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SEBI sweetens the deal for settlement applications

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Reduces base amount cost to ₹10 lakh from ₹15 lakh earlier for consent route mechanism

In order to make ‘settlement of offenses’ through consent orders more attractive, the Securities and Exchanges Board of India (SEBI) has sweetened the deal by reducing the cost. The regulator has reduced the benchmark settlement amount for each count of violation to ₹10 lakh from the earlier ₹15 lakh. The reduction in cost is significant considering that the base amount is multiplied by the number of violations of each section of the SEBI Act to arrive at a final figure depending on the nature of the offences and gains made.

What is SEBI trying to achieve?

Experts told BusinessLine that SEBI intends to push for a settlement of violations through consent to cut down on long-drawn court cases. Of late, a noticeably large number of violations where SEBI has passed orders are being challenged in the Securities and Appellate Tribunal (SAT), and many times the order goes against the regulator.

Under the new norms, the alleged wrongdoers will have to seek a settlement through consent within 60 days of show cause notice being issued to them by SEBI. It is another way that will induce the alleged accused to quickly move for settlement, experts said.

So far, SEBI gave an additional 120 days’ time to the wrongdoers over the 60 days period for filing settlement applications. The only caveat was that they had to pay 25 per cent additional amount if they extended time. Each year, SEBI collects hundreds of crores through settlement orders, which also involves high profile cases of insider trading.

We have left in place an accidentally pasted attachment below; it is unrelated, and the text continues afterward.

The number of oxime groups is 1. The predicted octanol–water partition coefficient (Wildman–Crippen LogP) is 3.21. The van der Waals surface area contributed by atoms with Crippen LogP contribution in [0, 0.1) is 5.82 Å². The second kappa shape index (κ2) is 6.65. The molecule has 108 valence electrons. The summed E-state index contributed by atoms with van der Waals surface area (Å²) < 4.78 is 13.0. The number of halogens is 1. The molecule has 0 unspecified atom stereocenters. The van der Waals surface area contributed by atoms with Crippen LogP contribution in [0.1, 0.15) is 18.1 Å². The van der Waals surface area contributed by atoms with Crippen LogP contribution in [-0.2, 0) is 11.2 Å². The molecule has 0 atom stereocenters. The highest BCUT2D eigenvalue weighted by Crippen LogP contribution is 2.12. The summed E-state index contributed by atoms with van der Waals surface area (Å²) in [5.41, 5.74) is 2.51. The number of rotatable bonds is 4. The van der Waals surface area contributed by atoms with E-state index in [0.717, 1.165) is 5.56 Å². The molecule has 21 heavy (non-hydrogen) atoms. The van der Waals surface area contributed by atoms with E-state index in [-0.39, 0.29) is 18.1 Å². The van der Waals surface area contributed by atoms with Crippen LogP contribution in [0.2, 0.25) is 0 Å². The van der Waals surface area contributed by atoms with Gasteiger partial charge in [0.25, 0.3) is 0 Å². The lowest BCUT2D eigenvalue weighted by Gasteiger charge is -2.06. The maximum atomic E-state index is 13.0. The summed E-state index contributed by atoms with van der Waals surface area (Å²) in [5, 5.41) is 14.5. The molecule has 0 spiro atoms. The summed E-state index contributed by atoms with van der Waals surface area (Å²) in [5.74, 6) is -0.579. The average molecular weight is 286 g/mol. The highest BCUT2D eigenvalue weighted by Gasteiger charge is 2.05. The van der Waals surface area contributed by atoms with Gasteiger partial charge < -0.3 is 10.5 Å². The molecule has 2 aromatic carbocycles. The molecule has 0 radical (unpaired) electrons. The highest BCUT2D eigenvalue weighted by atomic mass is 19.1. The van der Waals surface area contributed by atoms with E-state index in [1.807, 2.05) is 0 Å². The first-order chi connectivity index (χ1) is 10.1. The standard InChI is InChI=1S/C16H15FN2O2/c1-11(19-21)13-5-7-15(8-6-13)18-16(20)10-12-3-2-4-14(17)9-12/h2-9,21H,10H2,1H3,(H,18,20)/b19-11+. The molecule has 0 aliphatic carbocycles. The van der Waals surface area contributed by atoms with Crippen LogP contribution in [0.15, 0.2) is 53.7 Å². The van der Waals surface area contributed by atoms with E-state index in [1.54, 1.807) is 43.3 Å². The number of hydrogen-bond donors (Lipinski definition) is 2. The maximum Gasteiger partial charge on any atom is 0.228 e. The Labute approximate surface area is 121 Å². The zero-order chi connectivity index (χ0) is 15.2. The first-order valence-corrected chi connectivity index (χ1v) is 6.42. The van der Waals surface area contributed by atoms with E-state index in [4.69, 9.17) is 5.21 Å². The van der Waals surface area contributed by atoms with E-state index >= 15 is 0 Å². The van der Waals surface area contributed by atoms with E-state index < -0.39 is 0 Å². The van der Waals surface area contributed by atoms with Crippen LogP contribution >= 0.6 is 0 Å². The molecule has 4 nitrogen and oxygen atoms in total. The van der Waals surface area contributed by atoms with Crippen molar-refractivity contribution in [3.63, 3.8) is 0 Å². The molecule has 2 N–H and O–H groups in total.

Mixed reactions

“These amendments will change the way SEBI approaches various settlement cases. Earlier, the regulator was criticised for irrationally high amount it charged for settlement of cases (example matters involving Rakesh Jhunjhunwala settlement, InterGlobe Aviation, Piramal AIF etc.). Reducing the factors of the formula to arrive at the settlement amount is a welcome measure. However, increasing the discretion in view of the incontestable nature of settlement orders needs a policy rethink,” said Sumit Agrawal, Managing Partner, Regstreet Law Advisors, and a former SEBI officer.

“Honest people will benefit but collar offenders will use it as a swivel door,” said a former SEBI official. By the incontestable nature of settlement orders, one means that as of now SEBI does not allow the parties involved to challenge in courts the rejection of any of the consent applications. Similarly, the rules say a third party cannot even challenge those orders where SEBI has accepted consent settlement applications. Simply, the settlement of offences through consent mechanism is strictly left to SEBI’s discretion and the regulator relies on a committee that holds sway on acceptance and rejection of applications.

Although SEBI has borrowed its concept of settlement from the Securities and Exchange Commission, it is yet to allow lawyers and legal enthusiasts to research the grounds on which a rejection of settlement can be challenged, as is done in the US frequently. With regard to SEBI, it is still now clear as to how or in what category the defaults by promoters and controlling shareholders are going to be settled, Agrawal said.